Test-driving the new Xbox One

CorrespondentNovember 28, 2013 

GAME CONSOLES OUTLOOK 2

The Microsoft Xbox One.

HANDOUT — MICROSOFT

The recently released Xbox One ($499.99) plays video games. This isn’t news. As the successor to the Xbox 360, one of the most wildly successful video game systems of all time, it kind of has to. It even does a pretty good job of it.

But what’s interesting about Microsoft’s approach to the Xbox One so far, however, is that its game-playing capabilities seem almost secondary to its role at the center of the living room. The aim here is for the Xbox One to make our entertainment-focused lives easier.

First impressions: First impressions aren’t great, because there’s nothing easy about setting it up. The Xbox One itself is huge – about the size of the original PlayStation 3 models – and it can’t be set on its side. The packed-in Kinect peripheral is beefier than the previous model as well, and gracefully finding a way to hook everything up without turning the entertainment center into a mess of wires feels unnecessarily challenging. This is the future, after all, and the future should have fewer wires, not more.

Once you turn it on, though, it kind of feels like magic.

Voice control: Perhaps most successful is the One’s voice control system, a part of its improved and expanded Kinect capability set. Given the system’s inability to play last generation’s Xbox 360 games and the small number of games available at launch, perhaps the most useful thing about the system is the way the Kinect enhances your TV-watching experience. Using the HDMI input cable, you can run your cable box through the Xbox One, and simply say things to it like “Xbox, watch ESPN” or “Xbox, show guide” instead of using your remote.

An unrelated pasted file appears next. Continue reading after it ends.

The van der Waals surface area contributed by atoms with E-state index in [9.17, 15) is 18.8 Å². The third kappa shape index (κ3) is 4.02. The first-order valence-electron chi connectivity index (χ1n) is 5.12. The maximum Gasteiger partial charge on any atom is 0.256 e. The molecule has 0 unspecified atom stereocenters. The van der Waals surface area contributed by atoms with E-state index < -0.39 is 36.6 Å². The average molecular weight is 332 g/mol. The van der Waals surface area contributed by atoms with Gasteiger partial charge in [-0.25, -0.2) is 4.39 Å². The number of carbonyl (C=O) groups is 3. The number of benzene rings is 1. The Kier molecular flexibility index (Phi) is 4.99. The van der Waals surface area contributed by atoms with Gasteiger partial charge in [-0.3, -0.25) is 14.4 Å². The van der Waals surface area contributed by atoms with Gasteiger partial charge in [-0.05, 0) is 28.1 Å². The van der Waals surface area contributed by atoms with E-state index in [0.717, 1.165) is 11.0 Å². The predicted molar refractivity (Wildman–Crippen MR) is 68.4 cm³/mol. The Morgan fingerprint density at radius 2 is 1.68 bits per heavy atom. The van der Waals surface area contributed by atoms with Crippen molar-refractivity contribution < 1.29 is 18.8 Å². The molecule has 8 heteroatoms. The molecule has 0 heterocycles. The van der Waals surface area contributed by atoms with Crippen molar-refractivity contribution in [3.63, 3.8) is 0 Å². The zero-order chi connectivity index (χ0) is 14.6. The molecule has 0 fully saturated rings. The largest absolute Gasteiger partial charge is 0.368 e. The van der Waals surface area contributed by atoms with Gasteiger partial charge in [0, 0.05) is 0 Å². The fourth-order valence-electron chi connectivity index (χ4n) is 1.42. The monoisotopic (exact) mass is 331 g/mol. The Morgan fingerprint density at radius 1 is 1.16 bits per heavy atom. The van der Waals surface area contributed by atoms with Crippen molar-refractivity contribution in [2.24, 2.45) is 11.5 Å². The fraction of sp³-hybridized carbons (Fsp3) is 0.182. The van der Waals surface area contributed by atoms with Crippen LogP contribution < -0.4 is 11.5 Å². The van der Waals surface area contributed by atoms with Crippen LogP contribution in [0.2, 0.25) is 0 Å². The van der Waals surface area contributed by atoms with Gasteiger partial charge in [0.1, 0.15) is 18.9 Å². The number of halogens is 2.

It may not sound like much, but sometimes it’s nice to not have to remember the three- or four-digit number that’ll get you to Showtime.

The voice controls are good for more than just TV, too – a little bit of practice, and you’ll be watching Netflix, calling someone with Skype, or keeping an eye on the television while you play a game through the sidebar-esque “snap” function. The voice control is as nimble and useful as any I’ve seen, and is certainly the most impressive part of the system so far.

That said, chances are that nobody’s going to drop 500 bucks to turn their TV into a voice-activated smart TV. The real question is what the next generation of gaming looks like.

Graphics: The verdict so far is mixed. It’s definitely “next-gen,” but that means more than just better graphics. Granted, there are better graphics: “Forza Motorsport 5” looks so slick and polished that you almost have to squint at it, “Ryse” does human models that look far beyond anything the 360 or the PS3 could have hoped to spit out, and the speed-without-loss-of-detail of the new, downloadable “Killer Instinct” is awfully impressive.

Microtransactions: The money to pay for all of that flashy presentation has to come from somewhere, though, and for Microsoft, the answer to this appears to be the presence of microtransactions. Once you spend money for Xbox games, you are then presented with the option of spending even more money for the promise of more stuff. You get more characters in “Killer Instinct,” more experience in “Ryse,” more cars in “Forza.” Do you have to pay for the extras? Absolutely not, though the feeling that you’re not getting the complete experience is prevalent in some of these games.

No doubt this is the pricing model of the future, the way to finance experiences that are as close to lifelike as we’ve ever seen. Whether games can pull this off without leaving a sour taste in gamers’ mouths remains to be seen.

Bottom line: In the wake of its heavily-hyped release, it’s difficult to see with clear eyes whether the Xbox One will truly revolutionize our living room or be overwhelmed by its own sense of novelty. Either way, it’s fun to try it out and get a glimpse at the ways we may or may not get along with the machines in our living room as the future all-too-quickly becomes the present.

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